Samples of Brad's Writing
"Noah's Ark" Sinking in a Sea of Red Ink

Normally, the cool, wafting breezes on the coast of this Central American nation make life tranquil. That was until James Cameron decided to shoot part of his newest epic here.

After "Titanic" successfully blasted into port, Cameron has seemingly done the impossible: he's come up with a concept for a new film even more colossal in nature--and accordingly--with an even larger budget.

Reports of the actual negative cost of "Titanic" set tongues wagging in its time. Yet now, the actionmeister has somehow finagled $300 million from three different studios in order to meet the demands of the unfinished and already infamous "Noah's Ark."

Making a bigger splash was obviously his intent, as Cameron has exponentially increased the scope of his filmmaking to now include scenes of not just boats sinking but entire villages.

Cameron used his own money in part to fund the building of an ancient Biblical town. The town, officially owned by Cameron's Digital Domain and named Ojo del Muerte, currently boasts 7,000 inhabitants. When the master of water-based filmmaking is through, the town will be underwater, destroyed forever.

As has been discussed extensively by the media recently, the potential for an on-set disaster is huge. Many of the Central American extras, posing as Bibical citizens, will be under a deluge from an enormous tank of water, the largest ever built. In a never-before-attempted stunt, hundreds of men and women will have to swim to a safe cove out of range of the stunt's seven camera placements.

Wisely, each extra has been forced to sign a waiver, so that lawsuits will be out of the question. Eudora Himmelfarb, an associate producer on the set in Belize, graciously acceded to a brief phone interview, admitting, "Jim knew that a tsunami-type wave washing out a village of screaming people is still not within our CGI abilities. But it sure as hell looks great from a helicopter with real people gasping for breath."

The likelihood of set injuries is not the only thing that could wash "Noah's Ark" up on the Red Ink shore. There's all those animals.

Cameron's notorious battle to use live animals to put into the gigantic, three-quarter mile long mahogany ark may be over. But he still has to work with 672 species of male and female animal partners.

To be fair to the visionary, feisty director, one must expect trouble with so many wild animals forced to work on a movie set. Ironically, it is not the wild cats--the jaguars, bobcats, panthers, lions and pumas--that have cause the most woe. Rather, disaster has befallen the wrangler of the tapir, which bit off three fingers from the left hand of Aranxta Lourdes Gritarlo.

Further bollixing up release date plans is the death of Lowell Pertwee, who was the wrangler for the giraffes, until one grew inexplicably enraged, sunk its teeth into Pertwee's groin, picked him up and hurled him headfirst into a Chapman crane.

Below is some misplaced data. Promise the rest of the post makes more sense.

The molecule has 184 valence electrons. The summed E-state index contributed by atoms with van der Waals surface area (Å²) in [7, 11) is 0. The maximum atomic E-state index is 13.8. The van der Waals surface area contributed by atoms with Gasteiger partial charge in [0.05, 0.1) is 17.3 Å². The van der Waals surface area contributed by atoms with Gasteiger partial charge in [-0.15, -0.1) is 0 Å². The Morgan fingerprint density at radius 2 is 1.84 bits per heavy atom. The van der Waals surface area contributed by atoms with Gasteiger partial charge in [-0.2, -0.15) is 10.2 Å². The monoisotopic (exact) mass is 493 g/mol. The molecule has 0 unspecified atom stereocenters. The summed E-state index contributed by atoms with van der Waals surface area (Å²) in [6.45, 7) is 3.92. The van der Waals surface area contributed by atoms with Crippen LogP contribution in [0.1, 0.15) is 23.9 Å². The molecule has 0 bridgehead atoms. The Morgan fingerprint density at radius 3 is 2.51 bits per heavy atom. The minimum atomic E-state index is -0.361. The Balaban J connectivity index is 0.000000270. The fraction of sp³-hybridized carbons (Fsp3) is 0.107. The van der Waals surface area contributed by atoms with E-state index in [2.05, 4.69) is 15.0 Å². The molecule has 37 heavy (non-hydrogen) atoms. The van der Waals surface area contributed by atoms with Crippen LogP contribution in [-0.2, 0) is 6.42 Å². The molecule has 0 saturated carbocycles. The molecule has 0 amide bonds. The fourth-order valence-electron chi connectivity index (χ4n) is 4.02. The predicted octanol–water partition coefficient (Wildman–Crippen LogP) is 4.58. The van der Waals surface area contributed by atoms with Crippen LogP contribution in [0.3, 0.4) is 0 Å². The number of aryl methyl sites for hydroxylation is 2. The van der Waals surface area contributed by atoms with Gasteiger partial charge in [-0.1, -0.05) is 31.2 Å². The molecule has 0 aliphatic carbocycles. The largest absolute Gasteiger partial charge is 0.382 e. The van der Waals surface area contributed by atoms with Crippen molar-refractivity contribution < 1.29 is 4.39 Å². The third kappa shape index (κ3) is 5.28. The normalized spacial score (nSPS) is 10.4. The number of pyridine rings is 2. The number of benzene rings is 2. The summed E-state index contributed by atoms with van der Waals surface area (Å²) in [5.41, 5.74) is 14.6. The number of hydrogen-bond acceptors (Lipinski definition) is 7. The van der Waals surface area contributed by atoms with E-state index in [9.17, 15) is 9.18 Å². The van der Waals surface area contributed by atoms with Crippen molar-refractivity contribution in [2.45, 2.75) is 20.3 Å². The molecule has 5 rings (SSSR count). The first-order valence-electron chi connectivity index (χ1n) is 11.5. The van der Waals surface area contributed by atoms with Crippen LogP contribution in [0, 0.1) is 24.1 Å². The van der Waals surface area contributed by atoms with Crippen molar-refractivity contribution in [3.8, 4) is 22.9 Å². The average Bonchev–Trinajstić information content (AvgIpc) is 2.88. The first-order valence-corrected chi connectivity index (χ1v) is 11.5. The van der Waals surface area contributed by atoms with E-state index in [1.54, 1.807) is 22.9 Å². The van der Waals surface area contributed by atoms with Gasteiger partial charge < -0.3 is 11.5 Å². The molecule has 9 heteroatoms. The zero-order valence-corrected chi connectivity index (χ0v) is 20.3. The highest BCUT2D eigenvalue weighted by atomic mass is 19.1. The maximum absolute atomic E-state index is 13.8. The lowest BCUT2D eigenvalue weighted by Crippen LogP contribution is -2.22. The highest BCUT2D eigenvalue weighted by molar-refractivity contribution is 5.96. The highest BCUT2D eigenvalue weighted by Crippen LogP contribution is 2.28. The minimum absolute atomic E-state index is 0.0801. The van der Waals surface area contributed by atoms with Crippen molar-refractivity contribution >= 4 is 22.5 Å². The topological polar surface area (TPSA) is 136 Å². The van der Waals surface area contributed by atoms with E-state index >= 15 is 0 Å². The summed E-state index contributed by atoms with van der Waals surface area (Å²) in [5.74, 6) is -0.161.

While Cameron cannot be held accountable for what the completion bond company agreed was " unexpected biochemical mood shift in the giraffe," the director, as many have contended, could have used fewer animals, creating computer effects to suggest their presence. Again, an aesthetic beyond normal film recognition determined that real animals and the danger they pose would further the impact of the newly crowned, most expensive movie ever made.

If Cameron can keep afloat despite water and animal challenges, what will remain to conquer is the human element.

It is now two full weeks since Cameron's Noah, in the guise of Matt Damon with much makeup and prosthetics, walked off the set. Unlike experiences with "The Abyss" and "Titanic," when Ed Harris and Kate Winslet resented the danger and amount of time in the water, Damon's complaint is of another stripe entirely.

Caught in an unguarded moment, Damon told the upstart media magazine "Youngbloods" that the unbearable stench of animal excrement has forced him to retreat into his air-conditioned trailer between laborious takes. Damon's storming off the set is alleged to be due to his accidentally stepping into the droppings of some hyenas.

Damon, who got the director's nod for the role over vet Gene Hackman, has also been felled by dengue fever, as have many of the cast and crew. His whereabouts have not been disclosed, but the production office acknowledged a fax from Damon, assuring them he would return in a few days, when he feels better.

The letter included a drawing of a man hung by the neck on an ark sinking into an ocean with a tidal wave about to swallow it up.

"You have to know Matt personally to understand his sense of humor," Himmelfarb insisted. "And sure, it's rough going now. But Matt's a real pro and a terrific talent, and as soon as he's released from the sanitarium, he's going to come back and do the best work of his career."